Live Like a Daoist
Things are so by being called so. Whence ‘thus and so’? From thus and so being affirmed of them. Whence ‘not thus and so’? From thus and so being denied of them. Each thing necessarily has someplace from which it can be affirmed as thus and so, and someplace from which it can be affirmed as acceptable. So no thing is not right, no thing is not acceptable. For whatever we may define as a beam as opposed to a pillar, as a leper as opposed the great beauty Xishi, or whatever might be from some perspective strange, grotesque, uncanny, or deceptive, there is a course that opens them into one another, connecting them to form a oneness. (ZZ 2 / 15)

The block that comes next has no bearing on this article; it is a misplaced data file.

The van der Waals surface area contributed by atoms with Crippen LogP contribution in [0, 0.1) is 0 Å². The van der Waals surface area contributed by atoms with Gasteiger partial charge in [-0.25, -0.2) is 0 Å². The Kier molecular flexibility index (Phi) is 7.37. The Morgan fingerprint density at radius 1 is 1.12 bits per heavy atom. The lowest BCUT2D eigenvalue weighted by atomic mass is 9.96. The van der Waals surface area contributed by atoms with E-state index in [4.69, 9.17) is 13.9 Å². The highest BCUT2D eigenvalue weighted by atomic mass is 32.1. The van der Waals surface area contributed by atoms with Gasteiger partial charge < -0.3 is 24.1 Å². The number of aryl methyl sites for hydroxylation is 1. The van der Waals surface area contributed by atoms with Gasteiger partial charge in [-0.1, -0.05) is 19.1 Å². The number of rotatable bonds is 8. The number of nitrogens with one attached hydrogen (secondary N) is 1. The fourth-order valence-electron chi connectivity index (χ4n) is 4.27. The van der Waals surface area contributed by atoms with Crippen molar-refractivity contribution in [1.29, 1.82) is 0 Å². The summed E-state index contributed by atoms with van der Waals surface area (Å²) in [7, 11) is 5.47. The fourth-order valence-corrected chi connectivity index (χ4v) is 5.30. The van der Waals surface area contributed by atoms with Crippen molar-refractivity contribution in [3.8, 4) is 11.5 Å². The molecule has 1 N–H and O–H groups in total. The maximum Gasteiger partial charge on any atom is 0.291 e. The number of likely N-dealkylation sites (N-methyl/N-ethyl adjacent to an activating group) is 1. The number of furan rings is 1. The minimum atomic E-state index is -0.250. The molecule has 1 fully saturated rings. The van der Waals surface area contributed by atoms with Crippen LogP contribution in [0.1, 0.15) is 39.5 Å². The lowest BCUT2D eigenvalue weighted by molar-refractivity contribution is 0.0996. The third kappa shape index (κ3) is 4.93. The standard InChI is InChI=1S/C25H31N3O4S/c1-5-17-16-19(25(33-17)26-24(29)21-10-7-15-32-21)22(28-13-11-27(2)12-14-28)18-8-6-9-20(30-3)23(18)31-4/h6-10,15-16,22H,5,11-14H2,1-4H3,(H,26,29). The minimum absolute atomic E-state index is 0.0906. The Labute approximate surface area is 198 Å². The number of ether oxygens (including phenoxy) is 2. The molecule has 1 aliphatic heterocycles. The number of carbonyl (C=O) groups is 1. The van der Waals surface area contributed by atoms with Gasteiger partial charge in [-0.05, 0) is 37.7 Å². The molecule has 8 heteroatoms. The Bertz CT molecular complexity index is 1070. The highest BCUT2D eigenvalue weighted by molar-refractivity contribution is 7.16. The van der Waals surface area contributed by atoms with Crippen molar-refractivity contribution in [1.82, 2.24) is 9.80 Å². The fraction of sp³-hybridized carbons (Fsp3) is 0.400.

Affirming requires a perspective from which you affirm it, a way in which it is or becomes “obvious” or “inevitable.” So in order to be flexible about affirming or denying categories, one has to be able to shift perspectives — to think oneself into this alternative perspective.
Choose a perspective that normally informs the way you go about your day and, at least for today, try to view the world differently (and act accordingly). Some examples of perspectives that might work are:
- Time: can you imagine yourself in a different timezone? Or perhaps as living in a different era?
- Culture: insofar as you are aware of an alternative culture to the micro-culture you participate in at Wesleyan, imagine yourself there. (If you are off campus, adjust in some other way.)
- Gender: can you imagine identifying as a different gender?
Do your best to live your whole day from within this alternative perspective.